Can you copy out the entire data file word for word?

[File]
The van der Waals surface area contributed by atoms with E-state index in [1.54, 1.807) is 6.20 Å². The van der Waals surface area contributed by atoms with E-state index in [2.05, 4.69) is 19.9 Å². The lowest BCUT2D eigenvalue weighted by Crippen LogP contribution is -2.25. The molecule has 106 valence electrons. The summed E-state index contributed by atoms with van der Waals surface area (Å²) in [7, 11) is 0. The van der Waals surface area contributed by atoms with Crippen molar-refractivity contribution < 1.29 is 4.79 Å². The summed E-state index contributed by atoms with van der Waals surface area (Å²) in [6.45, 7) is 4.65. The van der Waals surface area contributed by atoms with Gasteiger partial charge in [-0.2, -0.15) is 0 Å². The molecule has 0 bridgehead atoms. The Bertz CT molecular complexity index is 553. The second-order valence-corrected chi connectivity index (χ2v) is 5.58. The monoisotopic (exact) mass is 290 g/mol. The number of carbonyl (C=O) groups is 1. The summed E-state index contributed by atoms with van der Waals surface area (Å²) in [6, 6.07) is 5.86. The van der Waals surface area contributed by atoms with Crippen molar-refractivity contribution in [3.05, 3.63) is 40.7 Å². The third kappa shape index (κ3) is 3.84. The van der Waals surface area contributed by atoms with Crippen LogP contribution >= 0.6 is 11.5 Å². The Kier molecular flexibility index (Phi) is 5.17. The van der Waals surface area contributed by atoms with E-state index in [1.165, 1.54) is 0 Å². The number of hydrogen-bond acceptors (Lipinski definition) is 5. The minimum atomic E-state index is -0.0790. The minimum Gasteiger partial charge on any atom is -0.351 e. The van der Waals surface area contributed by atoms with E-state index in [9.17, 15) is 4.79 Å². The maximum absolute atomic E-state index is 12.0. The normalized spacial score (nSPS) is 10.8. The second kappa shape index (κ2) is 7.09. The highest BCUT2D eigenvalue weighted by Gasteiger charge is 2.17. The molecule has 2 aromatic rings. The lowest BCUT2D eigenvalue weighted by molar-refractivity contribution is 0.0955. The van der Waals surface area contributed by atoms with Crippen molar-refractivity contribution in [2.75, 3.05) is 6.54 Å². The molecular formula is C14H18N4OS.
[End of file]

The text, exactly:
The van der Waals surface area contributed by atoms with E-state index in [1.54, 1.807) is 6.20 Å². The van der Waals surface area contributed by atoms with E-state index in [2.05, 4.69) is 19.9 Å². The lowest BCUT2D eigenvalue weighted by Crippen LogP contribution is -2.25. The molecule has 106 valence electrons. The summed E-state index contributed by atoms with van der Waals surface area (Å²) in [7, 11) is 0. The van der Waals surface area contributed by atoms with Crippen molar-refractivity contribution < 1.29 is 4.79 Å². The summed E-state index contributed by atoms with van der Waals surface area (Å²) in [6.45, 7) is 4.65. The van der Waals surface area contributed by atoms with Gasteiger partial charge in [-0.2, -0.15) is 0 Å². The molecule has 0 bridgehead atoms. The Bertz CT molecular complexity index is 553. The second-order valence-corrected chi connectivity index (χ2v) is 5.58. The monoisotopic (exact) mass is 290 g/mol. The number of carbonyl (C=O) groups is 1. The summed E-state index contributed by atoms with van der Waals surface area (Å²) in [6, 6.07) is 5.86. The van der Waals surface area contributed by atoms with Crippen molar-refractivity contribution in [3.05, 3.63) is 40.7 Å². The third kappa shape index (κ3) is 3.84. The van der Waals surface area contributed by atoms with Crippen LogP contribution >= 0.6 is 11.5 Å². The Kier molecular flexibility index (Phi) is 5.17. The van der Waals surface area contributed by atoms with E-state index in [1.165, 1.54) is 0 Å². The number of hydrogen-bond acceptors (Lipinski definition) is 5. The minimum atomic E-state index is -0.0790. The minimum Gasteiger partial charge on any atom is -0.351 e. The van der Waals surface area contributed by atoms with E-state index in [9.17, 15) is 4.79 Å². The maximum absolute atomic E-state index is 12.0. The normalized spacial score (nSPS) is 10.8. The second kappa shape index (κ2) is 7.09. The highest BCUT2D eigenvalue weighted by Gasteiger charge is 2.17. The molecule has 2 aromatic rings. The lowest BCUT2D eigenvalue weighted by molar-refractivity contribution is 0.0955. The van der Waals surface area contributed by atoms with Crippen molar-refractivity contribution in [2.75, 3.05) is 6.54 Å². The molecular formula is C14H18N4OS.